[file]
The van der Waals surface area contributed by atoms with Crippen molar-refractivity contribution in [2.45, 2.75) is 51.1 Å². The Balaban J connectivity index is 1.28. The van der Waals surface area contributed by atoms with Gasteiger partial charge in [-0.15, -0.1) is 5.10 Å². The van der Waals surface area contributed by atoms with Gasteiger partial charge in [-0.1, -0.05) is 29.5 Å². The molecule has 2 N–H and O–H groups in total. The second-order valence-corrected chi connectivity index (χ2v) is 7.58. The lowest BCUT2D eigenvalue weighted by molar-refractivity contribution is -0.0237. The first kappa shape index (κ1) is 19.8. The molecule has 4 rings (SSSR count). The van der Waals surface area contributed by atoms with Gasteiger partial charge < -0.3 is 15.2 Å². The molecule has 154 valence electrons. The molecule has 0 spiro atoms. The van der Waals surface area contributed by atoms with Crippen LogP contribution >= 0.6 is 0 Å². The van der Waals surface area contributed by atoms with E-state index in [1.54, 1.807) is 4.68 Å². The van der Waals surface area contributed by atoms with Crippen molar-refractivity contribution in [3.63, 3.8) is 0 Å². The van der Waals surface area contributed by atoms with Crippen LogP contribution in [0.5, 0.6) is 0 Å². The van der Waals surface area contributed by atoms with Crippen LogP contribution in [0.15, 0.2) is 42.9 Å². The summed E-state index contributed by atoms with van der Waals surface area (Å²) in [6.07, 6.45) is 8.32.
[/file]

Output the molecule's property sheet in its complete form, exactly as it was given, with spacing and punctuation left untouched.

The van der Waals surface area contributed by atoms with Crippen molar-refractivity contribution in [2.45, 2.75) is 51.1 Å². The Balaban J connectivity index is 1.28. The van der Waals surface area contributed by atoms with Gasteiger partial charge in [-0.15, -0.1) is 5.10 Å². The van der Waals surface area contributed by atoms with Gasteiger partial charge in [-0.1, -0.05) is 29.5 Å². The molecule has 2 N–H and O–H groups in total. The second-order valence-corrected chi connectivity index (χ2v) is 7.58. The lowest BCUT2D eigenvalue weighted by molar-refractivity contribution is -0.0237. The first kappa shape index (κ1) is 19.8. The molecule has 4 rings (SSSR count). The van der Waals surface area contributed by atoms with Gasteiger partial charge < -0.3 is 15.2 Å². The molecule has 154 valence electrons. The molecule has 0 spiro atoms. The van der Waals surface area contributed by atoms with Crippen LogP contribution >= 0.6 is 0 Å². The van der Waals surface area contributed by atoms with E-state index in [1.54, 1.807) is 4.68 Å². The van der Waals surface area contributed by atoms with Crippen molar-refractivity contribution in [3.63, 3.8) is 0 Å². The van der Waals surface area contributed by atoms with Crippen LogP contribution in [0.5, 0.6) is 0 Å². The van der Waals surface area contributed by atoms with Crippen LogP contribution in [0.15, 0.2) is 42.9 Å². The summed E-state index contributed by atoms with van der Waals surface area (Å²) in [6.07, 6.45) is 8.32.